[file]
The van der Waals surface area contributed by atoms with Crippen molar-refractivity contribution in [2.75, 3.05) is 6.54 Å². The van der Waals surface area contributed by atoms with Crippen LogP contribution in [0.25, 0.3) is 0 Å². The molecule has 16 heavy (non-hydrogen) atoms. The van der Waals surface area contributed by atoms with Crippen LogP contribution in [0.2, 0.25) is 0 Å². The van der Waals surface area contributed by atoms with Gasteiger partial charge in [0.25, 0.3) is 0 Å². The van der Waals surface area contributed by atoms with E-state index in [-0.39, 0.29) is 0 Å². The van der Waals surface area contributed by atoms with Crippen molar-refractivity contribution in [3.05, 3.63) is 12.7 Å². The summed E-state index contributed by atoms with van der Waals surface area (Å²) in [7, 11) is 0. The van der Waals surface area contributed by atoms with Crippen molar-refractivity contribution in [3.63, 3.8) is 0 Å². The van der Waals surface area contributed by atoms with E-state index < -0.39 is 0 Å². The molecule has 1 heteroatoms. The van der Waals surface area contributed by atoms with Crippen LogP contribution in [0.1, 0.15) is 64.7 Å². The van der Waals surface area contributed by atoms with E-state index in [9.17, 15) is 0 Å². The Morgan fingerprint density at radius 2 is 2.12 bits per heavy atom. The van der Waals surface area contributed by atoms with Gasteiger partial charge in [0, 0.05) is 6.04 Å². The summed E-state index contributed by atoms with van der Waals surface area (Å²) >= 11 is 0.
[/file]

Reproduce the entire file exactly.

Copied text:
The van der Waals surface area contributed by atoms with Crippen molar-refractivity contribution in [2.75, 3.05) is 6.54 Å². The van der Waals surface area contributed by atoms with Crippen LogP contribution in [0.25, 0.3) is 0 Å². The molecule has 16 heavy (non-hydrogen) atoms. The van der Waals surface area contributed by atoms with Crippen LogP contribution in [0.2, 0.25) is 0 Å². The van der Waals surface area contributed by atoms with Gasteiger partial charge in [0.25, 0.3) is 0 Å². The van der Waals surface area contributed by atoms with E-state index in [-0.39, 0.29) is 0 Å². The van der Waals surface area contributed by atoms with Crippen molar-refractivity contribution in [3.05, 3.63) is 12.7 Å². The summed E-state index contributed by atoms with van der Waals surface area (Å²) in [7, 11) is 0. The van der Waals surface area contributed by atoms with Crippen molar-refractivity contribution in [3.63, 3.8) is 0 Å². The van der Waals surface area contributed by atoms with E-state index < -0.39 is 0 Å². The molecule has 1 heteroatoms. The van der Waals surface area contributed by atoms with Crippen LogP contribution in [0.1, 0.15) is 64.7 Å². The van der Waals surface area contributed by atoms with E-state index in [9.17, 15) is 0 Å². The Morgan fingerprint density at radius 2 is 2.12 bits per heavy atom. The van der Waals surface area contributed by atoms with Gasteiger partial charge in [0, 0.05) is 6.04 Å². The summed E-state index contributed by atoms with van der Waals surface area (Å²) >= 11 is 0.